4.5.2017          Äthiopien: UN-Experte fordert Untersuchung nach tödlichen Unruhen. UN-Menschenrechtskommissar

Zeid Raad al-Hussein will die jüngsten Unruhen in Äthiopien mit fast 700 Toten unabhängig vor Ort untersuchen. Südtirol Online

Bislang hat die Regierung internationale Experten nicht in das betroffene Gebiet gelassen. Deshalb forderte Al-Hussein am Donnerstag in Addis Abeba, den Mitarbeitern der Vereinten Nationen müsse Zugang gewährt werden.Angesichts der „extrem hohen Zahl“ von 26.000 Festnahmen im Rahmen der Oppositionsproteste in der Region Oromia sei es „unwahrscheinlich“, dass alles nach Recht und Gesetz verlaufen sei, erklärte er.

Die äthiopische Menschenrechtskommission, die nicht unabhängig von der Regierung ist, hatte im April von mindestens 669 Toten bei der Unterdrückung der Proteste seit Anfang vergangenen Jahres gesprochen. Amnesty International hatte zuvor von 800 Toten gesprochen.

Äthiopien hat wegen der anhaltenden Demonstrationen in der Region rund um die Hauptstadt Addis Abeba den Ausnahmezustand verhängt.Die Proteste wurden ursprünglich von Plänen zur Erweiterung der Hauptstadt zu Lasten der Region Oromia ausgelöst, entwickelten sich aber rasch zu einem Ventil einer größeren Unzufriedenheit mit der Regierung. Äthiopiens Regierungspartei kontrolliert alle Sitze im Parlament, es herrscht keine Meinungsfreiheit. (apa/dpa)


- Economics

25.5.2017        Ethiopia Top Recipient of Private Equity in Eastern Africa. ENA

Ethiopia is the biggest recipient of private equity in eastern Africa, thanks to its friendly business environment and favorable industrial policy, Business Daily newspaper reported quoting a UN report. Ethiopia has promoted the development of industrial parks focusing on textiles, leather, agro-processing and pharmaceuticals, as part of its Vision 2025 that seeks to make the country a light manufacturing hub in Africa. The 16th edition of the African Economic Outlook Report released early this week said the development blueprint has made Ethiopia a magnet for manufacturing and service industries. It sets the projected private equity inflows into Ethiopia this year at 4.4 billion USD compared to Kenya’s 1.3 billion USD.

“For example, the Hawassa Industrial Park, inaugurated in July 2016, was designed and built by a Chinese corporation and includes 35 manufacturing facilities and one fabric mill, equipped with new and innovative technologies powered by green energy,” the report stated. The report is prepared by a consortium of three teams from the African Development Bank (AfDB), the OECD Development Centre and the United Nations Development Program (UNDP). “The park has already attracted 15 major manufacturing firms from China, Ethiopia, Indonesia and the United States.” The park aims to employ 60,000 people at full capacity and generate export revenue of 1 billion USD per year. The report cites another 9 industrial parks that are under construction or in the pipeline, namely Dire Dawa, Mekelle, Adama and Kombolcha parks that are due to be completed during the 2016/17 fiscal year.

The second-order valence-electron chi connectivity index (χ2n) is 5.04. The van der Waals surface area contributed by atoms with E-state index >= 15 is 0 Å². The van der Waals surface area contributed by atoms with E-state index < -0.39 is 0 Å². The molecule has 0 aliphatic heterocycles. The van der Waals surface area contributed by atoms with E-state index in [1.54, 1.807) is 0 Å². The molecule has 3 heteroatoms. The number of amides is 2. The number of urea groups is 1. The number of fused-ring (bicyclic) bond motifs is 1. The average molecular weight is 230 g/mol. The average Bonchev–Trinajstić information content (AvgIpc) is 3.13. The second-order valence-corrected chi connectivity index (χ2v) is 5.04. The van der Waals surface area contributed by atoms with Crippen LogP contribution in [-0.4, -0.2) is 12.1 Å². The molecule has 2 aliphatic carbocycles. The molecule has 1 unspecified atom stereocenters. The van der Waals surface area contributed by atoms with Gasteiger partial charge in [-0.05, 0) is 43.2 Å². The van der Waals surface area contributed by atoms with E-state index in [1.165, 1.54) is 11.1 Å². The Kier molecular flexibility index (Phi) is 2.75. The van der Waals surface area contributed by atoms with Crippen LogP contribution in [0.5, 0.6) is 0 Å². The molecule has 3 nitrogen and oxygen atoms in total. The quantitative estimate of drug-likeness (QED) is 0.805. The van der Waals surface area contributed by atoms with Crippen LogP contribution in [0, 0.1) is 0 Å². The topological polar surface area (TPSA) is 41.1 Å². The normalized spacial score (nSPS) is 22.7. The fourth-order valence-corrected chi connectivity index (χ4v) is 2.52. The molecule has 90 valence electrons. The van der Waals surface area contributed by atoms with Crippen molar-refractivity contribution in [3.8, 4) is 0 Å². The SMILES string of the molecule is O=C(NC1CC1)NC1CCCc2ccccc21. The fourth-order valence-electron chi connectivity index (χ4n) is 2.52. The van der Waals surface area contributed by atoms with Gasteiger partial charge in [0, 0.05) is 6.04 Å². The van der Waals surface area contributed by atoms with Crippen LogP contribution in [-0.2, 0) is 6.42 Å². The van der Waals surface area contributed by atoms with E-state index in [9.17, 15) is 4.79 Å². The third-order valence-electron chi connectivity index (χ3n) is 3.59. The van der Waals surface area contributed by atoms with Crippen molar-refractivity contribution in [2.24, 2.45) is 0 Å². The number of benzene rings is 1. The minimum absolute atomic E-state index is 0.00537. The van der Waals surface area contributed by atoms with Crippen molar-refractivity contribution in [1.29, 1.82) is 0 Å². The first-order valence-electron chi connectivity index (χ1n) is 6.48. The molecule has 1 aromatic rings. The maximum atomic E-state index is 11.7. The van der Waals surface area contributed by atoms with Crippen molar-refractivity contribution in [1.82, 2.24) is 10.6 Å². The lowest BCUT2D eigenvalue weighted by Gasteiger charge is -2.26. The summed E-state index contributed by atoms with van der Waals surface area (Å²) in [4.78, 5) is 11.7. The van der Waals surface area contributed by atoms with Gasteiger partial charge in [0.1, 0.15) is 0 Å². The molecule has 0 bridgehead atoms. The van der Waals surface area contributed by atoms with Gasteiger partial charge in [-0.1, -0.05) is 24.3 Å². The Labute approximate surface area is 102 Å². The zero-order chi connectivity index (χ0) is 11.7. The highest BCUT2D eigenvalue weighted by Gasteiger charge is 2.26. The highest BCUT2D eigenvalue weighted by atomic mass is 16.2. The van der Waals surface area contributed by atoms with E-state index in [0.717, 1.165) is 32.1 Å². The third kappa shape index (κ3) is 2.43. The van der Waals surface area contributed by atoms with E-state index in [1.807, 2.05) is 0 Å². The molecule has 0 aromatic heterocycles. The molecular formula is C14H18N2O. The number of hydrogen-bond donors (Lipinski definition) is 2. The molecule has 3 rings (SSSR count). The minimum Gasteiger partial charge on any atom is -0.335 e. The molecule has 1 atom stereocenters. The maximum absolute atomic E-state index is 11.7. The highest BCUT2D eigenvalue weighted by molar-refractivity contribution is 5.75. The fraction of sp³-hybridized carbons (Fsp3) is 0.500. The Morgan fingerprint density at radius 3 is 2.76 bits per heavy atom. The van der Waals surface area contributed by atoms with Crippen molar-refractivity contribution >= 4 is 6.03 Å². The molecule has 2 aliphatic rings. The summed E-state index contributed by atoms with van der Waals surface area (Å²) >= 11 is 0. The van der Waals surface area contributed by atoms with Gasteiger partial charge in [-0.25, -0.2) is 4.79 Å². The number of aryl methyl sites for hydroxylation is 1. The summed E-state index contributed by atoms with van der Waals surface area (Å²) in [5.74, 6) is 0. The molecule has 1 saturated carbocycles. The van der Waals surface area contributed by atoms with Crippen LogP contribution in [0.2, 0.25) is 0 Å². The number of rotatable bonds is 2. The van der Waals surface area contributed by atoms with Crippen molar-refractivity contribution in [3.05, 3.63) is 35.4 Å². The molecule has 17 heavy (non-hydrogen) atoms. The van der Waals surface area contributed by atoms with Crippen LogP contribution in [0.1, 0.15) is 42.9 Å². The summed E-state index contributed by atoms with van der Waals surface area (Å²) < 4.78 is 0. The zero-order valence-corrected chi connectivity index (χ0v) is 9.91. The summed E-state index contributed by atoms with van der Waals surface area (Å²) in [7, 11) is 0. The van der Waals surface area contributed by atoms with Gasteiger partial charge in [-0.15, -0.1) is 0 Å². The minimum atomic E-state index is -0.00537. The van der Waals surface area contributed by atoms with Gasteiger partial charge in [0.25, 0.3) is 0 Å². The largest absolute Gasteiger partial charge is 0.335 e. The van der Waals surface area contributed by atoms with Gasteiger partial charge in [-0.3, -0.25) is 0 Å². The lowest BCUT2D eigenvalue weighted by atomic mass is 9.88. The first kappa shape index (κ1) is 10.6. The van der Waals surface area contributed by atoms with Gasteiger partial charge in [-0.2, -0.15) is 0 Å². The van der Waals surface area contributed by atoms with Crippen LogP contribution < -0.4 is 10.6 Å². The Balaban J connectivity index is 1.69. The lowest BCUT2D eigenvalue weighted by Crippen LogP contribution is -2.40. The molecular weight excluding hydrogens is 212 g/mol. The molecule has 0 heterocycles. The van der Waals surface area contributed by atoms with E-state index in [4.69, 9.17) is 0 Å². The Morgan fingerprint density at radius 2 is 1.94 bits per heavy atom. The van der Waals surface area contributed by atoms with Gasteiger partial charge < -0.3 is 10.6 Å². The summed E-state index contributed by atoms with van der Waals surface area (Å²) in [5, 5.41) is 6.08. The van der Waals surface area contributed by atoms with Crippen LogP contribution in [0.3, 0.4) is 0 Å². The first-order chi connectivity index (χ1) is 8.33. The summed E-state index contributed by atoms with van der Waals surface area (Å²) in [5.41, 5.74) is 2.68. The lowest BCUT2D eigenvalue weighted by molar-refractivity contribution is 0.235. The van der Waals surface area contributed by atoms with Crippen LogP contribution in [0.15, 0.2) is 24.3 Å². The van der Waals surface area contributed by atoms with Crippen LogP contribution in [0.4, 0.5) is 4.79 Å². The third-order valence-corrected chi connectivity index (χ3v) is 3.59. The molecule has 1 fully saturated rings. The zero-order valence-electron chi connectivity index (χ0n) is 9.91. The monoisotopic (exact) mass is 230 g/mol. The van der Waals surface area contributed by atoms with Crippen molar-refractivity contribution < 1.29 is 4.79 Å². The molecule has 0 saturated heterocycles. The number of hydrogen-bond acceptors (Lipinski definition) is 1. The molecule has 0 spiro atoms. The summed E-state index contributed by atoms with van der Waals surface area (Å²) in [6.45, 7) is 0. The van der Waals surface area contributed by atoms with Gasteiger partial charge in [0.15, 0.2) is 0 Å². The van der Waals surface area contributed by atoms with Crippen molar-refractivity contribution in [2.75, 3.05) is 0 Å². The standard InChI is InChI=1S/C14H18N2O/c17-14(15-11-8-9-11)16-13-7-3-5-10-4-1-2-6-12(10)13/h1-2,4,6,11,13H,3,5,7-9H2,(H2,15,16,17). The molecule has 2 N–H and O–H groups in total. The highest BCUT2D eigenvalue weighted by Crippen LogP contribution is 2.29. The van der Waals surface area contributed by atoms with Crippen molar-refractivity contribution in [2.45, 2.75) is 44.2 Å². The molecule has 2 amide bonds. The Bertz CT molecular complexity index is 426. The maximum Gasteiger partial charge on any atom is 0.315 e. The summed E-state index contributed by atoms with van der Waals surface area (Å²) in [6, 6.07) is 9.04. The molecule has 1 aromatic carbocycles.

3.5.2017   Addis Received Modern Navigation System.

In Ethiopia, getting from one place to another is primarily based on personal knowledge of a location and known landmark names. If unfamiliar with the area, it takes several steps and time to inquire about your destination wasting valuable time. Though there is merit in knowledge, time efficiency can be significantly improved using current navigation technologies to make a better use of one’s time. That is where the E-Adrasha navigation platform comes in, the first of its kind navigation system in Ethiopia.

E-Adrasha’s navigation system is designed for use by businesses, the public, as well as government entities with the aim of reducing travel/transit time. The system provides two types of services: a navigation system and location information. The navigation system provides directions with real-time driving navigation routes, with traffic updates and travel time making your travel time more efficient. The location information provides specific points of interest such as businesses, hotels, and tourists attractions. (…) E-Adrasha works through inputting your search query directly from our homepage to the locations or type of establishment. Your results will display as a combination of address listings, and a full-screen map display with all the points indicated by relevant category markers. For custom directions, you can also directly go to the map from the manually drop your start and end points on the map providing you with turn by turn directions. (…) E-Adrasha is planning to add more areas to their routing abilities and add more functions to give its users better user experience.